Mobile Attribution A Double-Edged Sword for Retail Marketers

tabletMobility has meant marketers can deliver high-value messages to consumers using less real estate, Nicholas Franchet, Facebook’s head of global ecommerce, told a crowd of 1,150 marketers and retailers today at the eTail East conference.

The good? Nearly 50% of time spent on retail sites now happens through mobile devices, according to comScore. Tablet sales alone are expected to triple by 2017. The challenge? Marketers have fewer chances to “get it right” because of the personal nature of the medium and the need to deliver relevant, contextualized ads and experiences.

“Out of our 1.15 billion users, 819 million use us on mobile,” Franchet said. “We’re constantly asking ourselves in development, ‘What is the most engaging piece of content we can show you?’ You as marketers have to bring your best message to this platform.”

A key pain point for marketers is finding all of the people “who matter to you,” and individually targeting them with relevant promotions. Serena Potter, GVP of marketing strategy for Macy’s, later elaborated on this point.

“We’ve been spending a lot of time understanding, ‘What is the customer’s intent based on each device they’re using?’” she said. “We’re [now] developing our strategy as mobile-first and backing out to desktop.” Behavioral differences between different devices are trickling into marketing strategy and development.

For instance, Macy’s tablet users “really like” editorially rich and video-based content, she said. However, editorial-like content does not resonate as much on desktop sessions and “on the mobile phone, not at all.”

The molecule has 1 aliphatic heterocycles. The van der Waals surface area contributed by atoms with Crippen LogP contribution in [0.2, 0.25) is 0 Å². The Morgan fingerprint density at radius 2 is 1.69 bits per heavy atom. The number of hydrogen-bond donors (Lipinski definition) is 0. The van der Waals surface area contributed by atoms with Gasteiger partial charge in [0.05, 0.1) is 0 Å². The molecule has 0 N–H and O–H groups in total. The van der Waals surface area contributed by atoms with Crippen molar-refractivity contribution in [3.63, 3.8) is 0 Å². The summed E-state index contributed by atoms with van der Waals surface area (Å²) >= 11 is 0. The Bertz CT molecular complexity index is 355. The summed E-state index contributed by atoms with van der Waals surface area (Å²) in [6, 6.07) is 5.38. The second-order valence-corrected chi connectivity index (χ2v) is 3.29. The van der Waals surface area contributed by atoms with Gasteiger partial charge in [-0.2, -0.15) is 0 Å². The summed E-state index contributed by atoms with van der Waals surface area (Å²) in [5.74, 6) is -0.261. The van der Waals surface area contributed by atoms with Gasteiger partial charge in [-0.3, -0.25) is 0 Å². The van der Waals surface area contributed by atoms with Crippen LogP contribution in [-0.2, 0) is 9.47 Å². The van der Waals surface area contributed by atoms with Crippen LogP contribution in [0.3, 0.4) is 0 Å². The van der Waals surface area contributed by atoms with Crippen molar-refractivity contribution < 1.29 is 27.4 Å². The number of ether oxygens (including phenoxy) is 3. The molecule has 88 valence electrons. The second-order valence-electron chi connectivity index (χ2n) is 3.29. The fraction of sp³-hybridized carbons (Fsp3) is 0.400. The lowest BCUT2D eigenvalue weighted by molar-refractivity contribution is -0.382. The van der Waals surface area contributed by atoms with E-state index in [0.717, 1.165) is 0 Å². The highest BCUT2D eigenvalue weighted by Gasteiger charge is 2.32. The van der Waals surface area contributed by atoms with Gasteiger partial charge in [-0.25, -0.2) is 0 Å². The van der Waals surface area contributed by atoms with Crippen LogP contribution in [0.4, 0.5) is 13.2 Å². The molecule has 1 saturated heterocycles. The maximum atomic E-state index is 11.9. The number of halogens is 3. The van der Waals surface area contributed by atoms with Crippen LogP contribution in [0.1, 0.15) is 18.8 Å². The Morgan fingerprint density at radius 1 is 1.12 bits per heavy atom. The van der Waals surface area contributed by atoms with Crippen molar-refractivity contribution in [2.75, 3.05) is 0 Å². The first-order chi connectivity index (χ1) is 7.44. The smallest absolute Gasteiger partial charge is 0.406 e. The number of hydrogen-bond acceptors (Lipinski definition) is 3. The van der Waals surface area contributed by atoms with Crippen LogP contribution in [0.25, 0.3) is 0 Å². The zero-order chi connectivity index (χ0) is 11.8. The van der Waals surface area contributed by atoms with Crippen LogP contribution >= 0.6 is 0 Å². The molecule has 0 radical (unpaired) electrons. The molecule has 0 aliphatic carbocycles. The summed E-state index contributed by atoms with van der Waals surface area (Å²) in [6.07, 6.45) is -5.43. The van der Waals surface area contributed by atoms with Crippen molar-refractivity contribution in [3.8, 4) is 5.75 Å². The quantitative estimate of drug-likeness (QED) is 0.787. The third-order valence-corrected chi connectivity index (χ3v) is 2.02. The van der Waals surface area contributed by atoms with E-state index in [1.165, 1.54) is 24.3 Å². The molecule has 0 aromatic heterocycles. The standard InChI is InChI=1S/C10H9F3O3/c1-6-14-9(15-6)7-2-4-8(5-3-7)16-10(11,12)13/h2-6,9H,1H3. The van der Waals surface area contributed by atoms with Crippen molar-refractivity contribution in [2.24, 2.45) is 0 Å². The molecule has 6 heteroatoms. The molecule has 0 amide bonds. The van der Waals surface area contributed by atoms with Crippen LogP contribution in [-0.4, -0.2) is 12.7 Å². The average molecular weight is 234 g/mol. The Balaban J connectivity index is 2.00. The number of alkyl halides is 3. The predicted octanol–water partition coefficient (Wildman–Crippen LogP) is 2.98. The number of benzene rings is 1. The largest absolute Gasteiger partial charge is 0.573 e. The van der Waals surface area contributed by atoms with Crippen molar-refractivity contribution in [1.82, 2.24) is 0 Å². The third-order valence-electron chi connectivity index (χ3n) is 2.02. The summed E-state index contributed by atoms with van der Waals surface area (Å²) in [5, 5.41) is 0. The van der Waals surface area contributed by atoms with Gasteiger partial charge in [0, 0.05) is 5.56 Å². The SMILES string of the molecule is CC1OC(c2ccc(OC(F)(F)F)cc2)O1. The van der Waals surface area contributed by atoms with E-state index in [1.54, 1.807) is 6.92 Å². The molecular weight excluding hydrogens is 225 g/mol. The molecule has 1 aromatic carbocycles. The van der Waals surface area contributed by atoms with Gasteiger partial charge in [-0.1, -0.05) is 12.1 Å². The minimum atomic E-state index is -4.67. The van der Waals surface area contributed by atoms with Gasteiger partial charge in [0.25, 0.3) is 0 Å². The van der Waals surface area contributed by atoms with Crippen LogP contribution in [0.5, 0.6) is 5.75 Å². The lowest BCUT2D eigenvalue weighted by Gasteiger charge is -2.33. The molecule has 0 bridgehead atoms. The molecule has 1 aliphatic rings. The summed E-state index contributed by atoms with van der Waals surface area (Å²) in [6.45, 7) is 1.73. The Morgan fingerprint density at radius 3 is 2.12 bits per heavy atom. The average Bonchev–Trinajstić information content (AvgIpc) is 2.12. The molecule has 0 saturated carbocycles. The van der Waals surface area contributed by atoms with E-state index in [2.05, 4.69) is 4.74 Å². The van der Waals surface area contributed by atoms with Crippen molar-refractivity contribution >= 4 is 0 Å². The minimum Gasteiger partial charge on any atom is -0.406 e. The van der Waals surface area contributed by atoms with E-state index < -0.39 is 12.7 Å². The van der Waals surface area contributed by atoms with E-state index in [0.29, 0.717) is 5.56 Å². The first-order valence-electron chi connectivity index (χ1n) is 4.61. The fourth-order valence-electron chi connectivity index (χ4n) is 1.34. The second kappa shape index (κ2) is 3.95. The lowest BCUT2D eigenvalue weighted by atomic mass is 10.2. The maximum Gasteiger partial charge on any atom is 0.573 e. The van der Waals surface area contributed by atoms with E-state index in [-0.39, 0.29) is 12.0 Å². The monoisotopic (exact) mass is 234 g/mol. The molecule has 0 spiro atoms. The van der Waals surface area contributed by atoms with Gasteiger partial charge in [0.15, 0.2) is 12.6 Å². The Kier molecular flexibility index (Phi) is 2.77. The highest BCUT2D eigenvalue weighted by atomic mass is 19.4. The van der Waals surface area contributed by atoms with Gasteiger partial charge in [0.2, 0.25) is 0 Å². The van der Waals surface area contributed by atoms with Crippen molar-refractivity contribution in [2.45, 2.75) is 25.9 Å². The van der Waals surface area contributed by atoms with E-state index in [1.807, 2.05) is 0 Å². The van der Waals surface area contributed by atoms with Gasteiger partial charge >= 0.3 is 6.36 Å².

Potter said the conversion funnel has changed and the retail brand is looking at engagement scores and other degrees of influence to track the consumer from when they begin their transaction to how their behavior impacts a sale through attribution. Additionally, she is starting to get the question of, “How do you measure the impact of mobile on in-store sales?”

“If you look at screen size, that’s the customer’s lens,” she said. “We’ve built out our creative organization where we have experts doing tablet vs. smartphone optimization and it’s changing how we approach our campaigns.” If a smartphone shopper does not bite in an editorial-fashioned environment, “maybe we hit her back with an email later. If it’s overwhelming, that’s when they’ll bounce.”

A recurring theme among many marketers in attendance is the need for technical ability to measure campaigns with metrics that are channel agnostic.

John Boris, SVP and CMO of Shutterfly, said the company is looking at multi-touch attribution to determine “how things come together from the paid standpoint.” This is a brand that “quantifies everything we can.”

“We’ve discovered that you can’t just operate at the top of the funnel,” he said. “Although ecommerce has been our main [channel] TV [advertising] has been really effective for us. We’ve seen the cascading, umbrella effect it has on our brand search terms.”

At Shutterfly, Boris said 15 to 20% of budget is allocated toward new marketing program development, which the company looks at as the “innovation budget.” Shutterfly marketing is experimenting with mobile optimization to test HTML5, responsive design and how CRM data can be used to determine how consumers open their apps and how that impacts sales.

“The reality is, you won’t serve everyone equally,” Boris said, though he and other marketers said this is the eventual goal. “On leanback devices, or tablets, you’re in a different mindset. You’re more receptive to receiving content. On mobile phones, people don’t necessarily want content. They want in and out. The concerns and variables in the mobile subset are massive.”

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